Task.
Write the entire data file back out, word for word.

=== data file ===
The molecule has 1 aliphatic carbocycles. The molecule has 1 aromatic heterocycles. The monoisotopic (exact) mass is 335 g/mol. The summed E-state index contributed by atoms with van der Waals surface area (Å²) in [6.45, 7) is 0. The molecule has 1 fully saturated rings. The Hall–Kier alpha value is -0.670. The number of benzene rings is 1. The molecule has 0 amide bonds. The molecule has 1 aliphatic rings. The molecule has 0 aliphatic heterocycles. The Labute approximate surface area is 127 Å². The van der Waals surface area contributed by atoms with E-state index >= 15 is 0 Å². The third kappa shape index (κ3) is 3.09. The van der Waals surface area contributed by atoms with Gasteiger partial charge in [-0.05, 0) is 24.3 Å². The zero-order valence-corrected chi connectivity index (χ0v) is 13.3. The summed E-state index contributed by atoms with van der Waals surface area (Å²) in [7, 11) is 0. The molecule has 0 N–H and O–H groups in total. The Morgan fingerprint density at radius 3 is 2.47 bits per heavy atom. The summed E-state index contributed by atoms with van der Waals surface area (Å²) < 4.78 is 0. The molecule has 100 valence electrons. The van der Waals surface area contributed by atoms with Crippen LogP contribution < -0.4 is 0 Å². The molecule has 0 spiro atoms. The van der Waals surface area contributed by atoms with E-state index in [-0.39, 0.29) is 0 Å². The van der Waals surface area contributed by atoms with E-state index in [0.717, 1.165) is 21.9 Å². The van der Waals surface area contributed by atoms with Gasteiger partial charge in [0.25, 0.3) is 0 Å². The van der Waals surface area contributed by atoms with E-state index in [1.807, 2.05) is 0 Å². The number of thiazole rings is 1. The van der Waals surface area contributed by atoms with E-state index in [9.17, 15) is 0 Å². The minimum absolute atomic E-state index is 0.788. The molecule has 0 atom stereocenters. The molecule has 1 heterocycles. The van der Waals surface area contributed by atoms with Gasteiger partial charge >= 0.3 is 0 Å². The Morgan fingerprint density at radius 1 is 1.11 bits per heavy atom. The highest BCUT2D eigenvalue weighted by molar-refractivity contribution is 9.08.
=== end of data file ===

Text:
The molecule has 1 aliphatic carbocycles. The molecule has 1 aromatic heterocycles. The monoisotopic (exact) mass is 335 g/mol. The summed E-state index contributed by atoms with van der Waals surface area (Å²) in [6.45, 7) is 0. The molecule has 1 fully saturated rings. The Hall–Kier alpha value is -0.670. The number of benzene rings is 1. The molecule has 0 amide bonds. The molecule has 1 aliphatic rings. The molecule has 0 aliphatic heterocycles. The Labute approximate surface area is 127 Å². The van der Waals surface area contributed by atoms with E-state index >= 15 is 0 Å². The third kappa shape index (κ3) is 3.09. The van der Waals surface area contributed by atoms with Gasteiger partial charge in [-0.05, 0) is 24.3 Å². The zero-order valence-corrected chi connectivity index (χ0v) is 13.3. The summed E-state index contributed by atoms with van der Waals surface area (Å²) in [7, 11) is 0. The molecule has 0 N–H and O–H groups in total. The Morgan fingerprint density at radius 3 is 2.47 bits per heavy atom. The summed E-state index contributed by atoms with van der Waals surface area (Å²) < 4.78 is 0. The molecule has 100 valence electrons. The van der Waals surface area contributed by atoms with Crippen LogP contribution < -0.4 is 0 Å². The molecule has 0 spiro atoms. The van der Waals surface area contributed by atoms with E-state index in [-0.39, 0.29) is 0 Å². The van der Waals surface area contributed by atoms with E-state index in [0.717, 1.165) is 21.9 Å². The van der Waals surface area contributed by atoms with Gasteiger partial charge in [0.25, 0.3) is 0 Å². The van der Waals surface area contributed by atoms with E-state index in [1.807, 2.05) is 0 Å². The number of thiazole rings is 1. The van der Waals surface area contributed by atoms with E-state index in [9.17, 15) is 0 Å². The minimum absolute atomic E-state index is 0.788. The molecule has 0 atom stereocenters. The molecule has 1 heterocycles. The van der Waals surface area contributed by atoms with Gasteiger partial charge >= 0.3 is 0 Å². The Morgan fingerprint density at radius 1 is 1.11 bits per heavy atom. The highest BCUT2D eigenvalue weighted by molar-refractivity contribution is 9.08.